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Winter court

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The term Winter Court was generally applied to any extended court that a member of Rokugan's nobility held for the duration of winter. It was considered a time of great political opportunity, as well as a place where those of all walks of life can demonstrate their skill and ability. [1]

Starting Month Edit

During the first week of the Month of the Rooster, the Emperor officially announced the location of his Winter Court for the year. [2] It was normally convened to begin at the Month of the Dog, but there were several that began one month later, in the Month of the Boar. [3]

Background Edit

Winter in Rokugan was an extremely harsh time of year, with freezing temperatures, strong winds, and large amounts of snowfall. It was customary for many people to gather together for the winter under one roof, and share the resources needed to survive the season. [4]

For the aristocracy of the Empire, this situation had traditionally been an excuse for a noble to invite guests from all over Rokugan to spend the winter with them at their own personal estates. [4] These guests often brought small retinues with them to help them in the event of some difficulty or emergency.

But these dignitaries were not the only ones to be invited to attend a winter court. Artisans and performers of many kinds were brought to winter court to provide a noble's guests with leisure activities to pass the time. [5] Naturally, the greatest of these entertainers (such as the Kakita Artisans, or the Shiba Illusionists) were in great demand, and often must be lured with many expensive gifts and favors. [citation needed]

Invitations Edit

The invitations were 'officially' given by out by who ever was selected to be the host that year, but each was written by the Imperial Scribes at the express command of the Emperor. These recipients represented the only individuals permitted to stay the winter in the Emperor's presence. Other guests only had access to his courtly functions and offical appearances. The Clan Champion and family Daimyos of each Great Clan and their guests, the Head of the Brotherhood of ShinseiImperial Court members of rank and station, and the Emerald Champion and his guests, were whom typically recieved an invitation. Minor Clans received very few invitations and Ronin were rarely found in. The Imperial Advisor was responsible for the conduct of all those invited. [6]

The Imperial Winter Court Edit

Traditionally, the Imperial Court under the Hantei dynasty would select a different location each winter to hold their own winter court. This was considered an enormous honor, not to mention an amazing opportunity: the host would personally have the ear of the Emperor for the entire winter. [1] It will be hosted in a Kyuden, a castle prepared to accommodate at least two hundred and fifty guests, based on thirty representatives per Great Clan, along with the Emperor's own entourage and any other surprise guests. After the addition of the Mantis and the Spider Clan this was raised to three hundred and ten. Older structures, such as Kyuden Doji, were exempted from the new requirement. [7] The Crane had hosted almost half of all Winter Courts in recorded history, followed by the Scorpion Clan, the Otomo family and the Phoenix Clan. Combined with the Crane, these four factions had hosted nine out of ten Imperial Winter Courts in history. [8]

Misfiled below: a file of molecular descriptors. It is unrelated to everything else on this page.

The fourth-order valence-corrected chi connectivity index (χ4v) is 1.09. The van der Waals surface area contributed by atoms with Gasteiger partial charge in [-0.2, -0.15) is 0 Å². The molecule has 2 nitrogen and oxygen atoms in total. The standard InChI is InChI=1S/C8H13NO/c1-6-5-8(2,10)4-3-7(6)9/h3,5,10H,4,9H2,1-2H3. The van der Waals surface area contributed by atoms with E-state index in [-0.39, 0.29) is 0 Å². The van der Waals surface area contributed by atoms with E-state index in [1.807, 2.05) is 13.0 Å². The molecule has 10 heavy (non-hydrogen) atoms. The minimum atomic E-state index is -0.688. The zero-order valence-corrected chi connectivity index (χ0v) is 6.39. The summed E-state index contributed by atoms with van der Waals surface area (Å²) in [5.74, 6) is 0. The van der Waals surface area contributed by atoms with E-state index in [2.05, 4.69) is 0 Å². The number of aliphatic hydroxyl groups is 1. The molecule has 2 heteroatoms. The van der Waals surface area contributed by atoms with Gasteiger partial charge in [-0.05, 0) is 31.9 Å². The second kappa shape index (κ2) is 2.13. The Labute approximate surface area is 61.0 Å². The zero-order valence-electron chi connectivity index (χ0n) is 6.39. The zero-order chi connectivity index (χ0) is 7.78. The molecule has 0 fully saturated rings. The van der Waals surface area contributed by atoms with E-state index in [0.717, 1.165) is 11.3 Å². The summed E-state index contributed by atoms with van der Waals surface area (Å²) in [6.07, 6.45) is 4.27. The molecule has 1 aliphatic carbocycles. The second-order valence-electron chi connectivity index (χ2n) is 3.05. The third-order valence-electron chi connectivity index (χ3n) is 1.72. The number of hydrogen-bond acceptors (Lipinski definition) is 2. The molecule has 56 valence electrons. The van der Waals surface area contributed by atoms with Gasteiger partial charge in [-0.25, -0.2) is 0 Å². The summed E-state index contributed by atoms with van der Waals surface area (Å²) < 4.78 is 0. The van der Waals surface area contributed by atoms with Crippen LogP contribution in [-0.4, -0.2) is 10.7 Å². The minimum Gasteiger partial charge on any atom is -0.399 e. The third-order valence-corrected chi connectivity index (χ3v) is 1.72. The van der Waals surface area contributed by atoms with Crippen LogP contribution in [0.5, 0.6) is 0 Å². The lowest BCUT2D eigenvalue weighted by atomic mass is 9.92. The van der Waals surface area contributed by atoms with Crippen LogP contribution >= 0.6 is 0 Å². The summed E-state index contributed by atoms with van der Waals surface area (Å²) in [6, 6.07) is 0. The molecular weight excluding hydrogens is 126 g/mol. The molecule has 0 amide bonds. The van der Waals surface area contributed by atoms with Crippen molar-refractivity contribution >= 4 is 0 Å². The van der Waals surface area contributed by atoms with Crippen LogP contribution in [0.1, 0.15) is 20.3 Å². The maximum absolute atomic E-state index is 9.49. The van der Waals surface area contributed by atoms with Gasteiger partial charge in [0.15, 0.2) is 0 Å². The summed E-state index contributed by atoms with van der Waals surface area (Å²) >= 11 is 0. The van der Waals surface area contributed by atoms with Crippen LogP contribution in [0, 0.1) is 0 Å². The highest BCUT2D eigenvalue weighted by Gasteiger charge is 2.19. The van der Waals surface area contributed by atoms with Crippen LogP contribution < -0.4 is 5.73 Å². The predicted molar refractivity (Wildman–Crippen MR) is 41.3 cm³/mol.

The Toturi dynasty maintained few winter court activity during it's time, and few records remained of them. [9]

The Iweko dynasty resumed the old tradition, with the Empress taking part in her first Winter Courts in Kyuden Bayushi in 1170 [3] and Kyuden Gotei in 1171. [10]

For further information on this section, please see Winter court timeline

Politics Edit

Courtiers tended to come into their own during winter court. With months to spend building up relations with the other dignitaries, a courtier could easily forge enormous political power for their clan, and themselves. They not only had time to address clan interests (which was ideally what they were there to handle), but could frequently work in some personal advantage or gain. [citation needed]

Competitions Edit

Winter court often saw a great deal of challenges. [5] There were games of go, shogi, kemari, sumai, and sadane, which were common in courts throughout Rokugan. Bushi often engaged in all manner of contests of skill, such as target-shooting, displays of swordsmanship, wrestling, and various athletic contests (like races). Even shugenja enjoyed the odd display of magic to determine which one was more skilled in their arts than others. [citation needed]

References

  1. 1.0 1.1 Winter Court: Kyuden Seppun, p. 11
  2. Winter Court: Kyuden Seppun, p. 48
  3. 3.0 3.1 Shadows in the Forest, by Shawn Carman
  4. 4.0 4.1 Roleplaying in the Emerald Empire, p. 38
  5. 5.0 5.1 Winter Court: Kyuden Seppun, p. 58
  6. Winter Court: Kyuden Seppun, pp. 48-49
  7. Book of Earth, p. 37
  8. Sword and Fan, p. 160
  9. The Heavens' Command, by Brian Yoon
  10. To All Things an End, by Shawn Carman



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